So the internship went horribly. What a lousy waste of time, can’t believe I ever signed up for that awful experience. I learned nothing, didn’t experience any real corporate culture, and came out so much worse for wear than I came in. If I were trying to tell you the exact opposite of my experience, those would be my words to describe my summer internship 🙂
Fidelity was a great company to work for, and the tech program gave great insight into what being a tech professional is like. My internship wasn’t the coding type of tech- to be honest, the best way I could describe it is that the tech field is exactly like the business field, you need the same skills to deal with people and solve problems. The only difference is that the subject matter and critical items you are dealing with are a lot different. So even if I wasn’t always completely comfortable in a back office role, this internship gave me great exposure to what a systems analyst role is like, and that was extremely interesting because I still felt like I learned so many general skills that can be applicable in more than just a tech role.
If I were to give one crucial piece of advice that became radiantly clear over the internship, and what I feel can bring you farthest in your career, it is this- ask questions. Don’t just ask if you can go to the bathroom (you usually can), or if you can take a break for lunch (decide that one yourself) but any time a question that might influence how your final deliverable will come out, that question needs to be verbalized so that it becomes actionable. My partner almost never asked questions, he always let our boss do the talking when they had their weekly meetings. This inability to clear up important issues is why his final document came out with the word “DRAFT” bolded on the front page, and mine did not. Why do I think this was? Because where he was complacent and shy in his meetings, I was basically peppering our boss with more questions than she could handle. Sure, some didn’t make me look too bright, but that’s a normal part of the process and your boss always knows more than you and always will be willing to help you understand what you need to make your project click.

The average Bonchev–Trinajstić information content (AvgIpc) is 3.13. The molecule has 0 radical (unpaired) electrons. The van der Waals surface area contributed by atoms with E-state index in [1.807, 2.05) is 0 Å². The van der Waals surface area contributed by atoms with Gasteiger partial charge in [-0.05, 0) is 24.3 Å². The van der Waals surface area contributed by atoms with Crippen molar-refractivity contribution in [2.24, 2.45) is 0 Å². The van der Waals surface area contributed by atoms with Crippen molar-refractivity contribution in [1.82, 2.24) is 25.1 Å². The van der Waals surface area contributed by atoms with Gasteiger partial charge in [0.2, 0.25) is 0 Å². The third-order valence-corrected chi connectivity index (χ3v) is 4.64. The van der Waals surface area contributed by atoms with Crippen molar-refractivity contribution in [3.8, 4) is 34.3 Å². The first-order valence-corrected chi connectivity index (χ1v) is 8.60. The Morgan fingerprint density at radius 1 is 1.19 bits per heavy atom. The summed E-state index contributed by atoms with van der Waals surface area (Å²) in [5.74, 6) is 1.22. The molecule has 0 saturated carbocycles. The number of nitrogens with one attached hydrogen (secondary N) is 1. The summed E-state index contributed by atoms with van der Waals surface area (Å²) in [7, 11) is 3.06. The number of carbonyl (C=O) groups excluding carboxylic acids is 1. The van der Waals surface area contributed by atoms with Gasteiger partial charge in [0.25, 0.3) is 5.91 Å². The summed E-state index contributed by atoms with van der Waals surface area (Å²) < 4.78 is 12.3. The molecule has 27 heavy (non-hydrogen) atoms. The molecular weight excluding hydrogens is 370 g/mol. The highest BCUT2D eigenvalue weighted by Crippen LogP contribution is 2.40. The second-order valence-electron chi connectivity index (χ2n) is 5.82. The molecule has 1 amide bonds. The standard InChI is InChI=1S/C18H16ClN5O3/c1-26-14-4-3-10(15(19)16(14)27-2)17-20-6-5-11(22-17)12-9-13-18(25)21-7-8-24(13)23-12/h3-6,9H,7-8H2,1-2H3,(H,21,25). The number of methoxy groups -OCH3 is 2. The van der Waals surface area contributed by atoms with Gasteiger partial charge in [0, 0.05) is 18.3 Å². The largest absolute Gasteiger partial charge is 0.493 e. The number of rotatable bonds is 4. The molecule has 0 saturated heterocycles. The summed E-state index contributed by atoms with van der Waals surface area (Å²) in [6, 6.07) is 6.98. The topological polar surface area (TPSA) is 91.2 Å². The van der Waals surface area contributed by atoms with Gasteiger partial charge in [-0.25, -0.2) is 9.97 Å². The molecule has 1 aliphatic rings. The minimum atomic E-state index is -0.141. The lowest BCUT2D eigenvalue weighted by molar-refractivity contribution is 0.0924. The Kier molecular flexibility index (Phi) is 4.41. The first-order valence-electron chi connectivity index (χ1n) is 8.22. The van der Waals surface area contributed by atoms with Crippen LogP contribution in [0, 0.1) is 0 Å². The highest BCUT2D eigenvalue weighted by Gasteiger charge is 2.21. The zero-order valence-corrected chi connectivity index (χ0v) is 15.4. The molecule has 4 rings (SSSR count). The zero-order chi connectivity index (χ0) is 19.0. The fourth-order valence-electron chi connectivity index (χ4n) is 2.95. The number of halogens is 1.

The eagerness to ask questions is just one component of the many dimensions I learned about for me as a person and a professional during my first internship. I really can’t say how much more ready it made me for the work force when I graduate in 2017 (gulp) but I would strongly recommend you put everything you can into finding an internship because the work will pay dividends. Unfortunately I won’t go into crazy detail in this blog post, but I offer up my email (firstname.lastname@example.org) if anyone wants to meet and discuss. I know a candid conversation with internshipees helped me along my interview process, and I am more than happy if you want to reach out.
Best of Luck,